He's a Miracle
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EARL ROSS Craft Jr. is 6 months old, but he weighs only 7 pounds, 14 ounces. However, the fact that he is alive and getting strong-er at all is a miracle'** modern medicine. Had he been born only a few years ago, Ross would not have survived. J J His 20-year-old parents, Earl and Sheryl Craft of Princeton, talked recently about Ross's premature birth and their experiences. Twenty-nine weeks into her pregnancy, Mrs. Craft was rushed to LSU Medical Center at 6 a.m. At 10:55 a.m., Ross was delivered by Caesarean section. Tox-emia had caused the placenta to separate from the womb prematurely. Both the lives of Sheryl and her baby were in danger. Ross weighed 2 pounds, 7 ounces at birth, but later dropped to 2 pounds even. "At first I was afraid of losing both of them, then I was afraid of losing her, then him," Craft remembered. "You're happy you have a live baby boy you've waited for, and then you're scared you might lose your wife and might lose your son too." Once Mrs. Craft was out of danger, Craft was eager to see his son, but his wife was apprehensive. "I didn't want to see him after they told me how small and sick he was," she said. "I had it in my mind he was going to die, so I didn't want to see him." Three days later, Craft forced his wife to go to the neonatal intensive care unit to see their son. "When I first saw him, I was shocked," she said. Craft was quick to take up for his wife, though. "She was thrown into a situation where she didn't know what was going on in her body, she'd had a C-sec-tion, and then you see this small piece of flesh...." he said. "You've seen other fat juicy babies and they're (premature babies) not what you've expected." "He had all these tubes on him. You don't want to see that on your baby," Mrs. Craft said. She soon got over her apprehension, though. "The sad thing is a lot of parents don't want them after they see them," she said. Going home a week later without Ross was difficult. "When we left the hospital, it was almost like we lost the baby," Mrs. Craft said. The Crafts said they have almost lost their baby sev-eral times since then, but the NICU doctors, nurses and technologists have managed to save him each time through such means as surgery and medication. And even though the Crafts hope to be able to bring their son home within a few weeks, he is not out of danger yet. Because his lungs were not fully developed before his birth, Ross will still need to be administered oxygen once he is at home. He'll also be especially susceptible to respiratory ailments, so visitors will have to be ex-tremely limited. For Ross, a cold could be fatal, Craft said. But Ross is lucky. In spite of his premature birth and all of his problems, as far as the Crafts know now, he is not brain damaged. If he can make it to 3 years old, he has a good chance of living a normal life. The Crafts are looking forward to the time they can have their son home with them, in spite of the constant attention he will require. "I want to do it," Mrs. Craft said. "I'm not afraid of the responsibility, but I'm afraid something might hap-pen once he comes home." And although the couple and their baby have already been through a lot of pain and likely have more ahead, the Crafts say they have never thought that it would have been better if Ross had not survived. "Ross was sick, but I don't care how sick he is, you can't give up on him," Mrs. Craft said. "A child, no matter what age, is still a child," Craft said. "Until the time God says that child should die, the child should live." He's a miracle Preemie Earl Ross Craft Jr. lives due to advances made in modern medicine Stories by KATHIE COFFEY Photos by BILLY UPSHAW LSUMC: The fight for life goes on here Tiny wrinkled babies with limbs no bigger than a man's finger lie in beds all around LSU Medical Center's neonatal intensive care unit. Some are at-tached to machines that, help them breathe. Monitors show breathing patterns, heart rate and blood pressure. Brightly colored stuffed toys sit in bed corners. "We treat them like babies, not as things," said Dr. Arun Pramanik, as pink-gowned physicians, nurses and other health care professionals made their way be-tween the beds checking on their little patients. According to Pramanik, associate professor of pedi-atrics, and chief, section of neonatology, the smallest baby the medical center has been able to save weighed - 1 pound, 2 ounces, at birth. At LSUMC, Pramanik said babies who weigh be-tween 1 pound and 1 pound 10 ounces at birth have be-tween a 25 and 40 percent chance of surviving. Ten years ago — and in some places today — babies that small would not have had a chance, he said. Credit for the steps taken in neonatal care go to both advancing medical knowledge and technology. Pramanik said the No. 1 problem premature babies face is breathing. Because their lungs are not fully de-veloped at birth, they may have to be placed on ven-tilators. However, Pramanik said it is essential to give the baby just the right amount of oxygen to avoid lung damage and prevent blindness. As a precautionary measure, a special machine continuously monitors ox-ygen and carbon dioxide in the baby. Pramanik said a drug that may help mature a baby's lungs is being researched. Another problem common to very small premature babies involves the failure of a heart vessel called the ductus arteriosus to close. If the vessel remains open after birth, the lungs could become flooded with blood. Should medication not correct the problem, surgery could be necessary. In good hands, Pramanik said, the surgery takes only about 15 minutes. Sometimes the premature baby will suffer bleeding in the brain, perhaps caused by the stress of labor, Pramanik said. After birth, ultrasound tests are taken and if any bleeding is noticed the baby is monitored carefully. Excessive bleeding could compress and damage the brain. Pramanik said the baby could re-quire very delicate surgery to stop the bleeding. The baby may also face problems because of im-mature kidneys and liver. Pramanik said the liver could produce a chemical that causes brain damage. An exchange transfusion may be necessary to get rid of it. Treating the NICU babies is complicated, though, by their very size. Pramanik said miniature IV pumps de-liver microdrops instead of drops, blood tests are done in microsamples, and medications are administered in reduced dosages. Pramanik stressed the need for team work in suc-cessful neonatal care. While physicians, nurses, respir-atory therapists, and other health care professionals work with the infants, medical social workers counsel parents. He said parents of premature babies should realize that their child may not function at its chronological age. Sheryl and Earl Craft (left) hold their 6-month-old son Ross. The tiny hand of Earl Ross Craft Jr. (left) is dwarfed by his parent's. Ross was born nearly three months premature.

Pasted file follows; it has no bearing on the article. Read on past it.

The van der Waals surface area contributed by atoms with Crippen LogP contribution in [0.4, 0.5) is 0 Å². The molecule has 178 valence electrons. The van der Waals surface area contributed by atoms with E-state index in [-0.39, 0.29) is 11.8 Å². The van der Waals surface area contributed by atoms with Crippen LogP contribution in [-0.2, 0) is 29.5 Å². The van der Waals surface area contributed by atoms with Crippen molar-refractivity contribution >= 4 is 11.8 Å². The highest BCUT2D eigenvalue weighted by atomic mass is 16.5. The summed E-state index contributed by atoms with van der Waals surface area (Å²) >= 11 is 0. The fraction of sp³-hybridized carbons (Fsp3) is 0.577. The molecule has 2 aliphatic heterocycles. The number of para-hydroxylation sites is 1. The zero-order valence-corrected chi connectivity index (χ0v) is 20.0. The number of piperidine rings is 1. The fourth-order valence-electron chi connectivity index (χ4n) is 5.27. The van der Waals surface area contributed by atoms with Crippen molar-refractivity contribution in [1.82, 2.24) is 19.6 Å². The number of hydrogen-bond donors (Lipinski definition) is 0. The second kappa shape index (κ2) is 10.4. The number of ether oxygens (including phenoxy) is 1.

|Title||He's a Miracle|
Neonatal Intensive Care Unit (Louisiana State University Health Sciences Center - Shreveport)
Pramanik, Arun K.
Craft, Earl Ross, Jr.
Craft, Earl Ross, Sr.
|Identifier||See reference URL on the navigation bar.|
|Source||Louisiana State University Health Sciences Center Shreveport Medical Library (http://lib.sh.lsuhsc.edu)|
|Coverage-Spatial||Shreveport (Caddo, La.)|
|Rights||Physical rights are retained by Louisiana State University Health Sciences Center Shreveport. Copyright is retained in accordance with U.S. copyright laws.|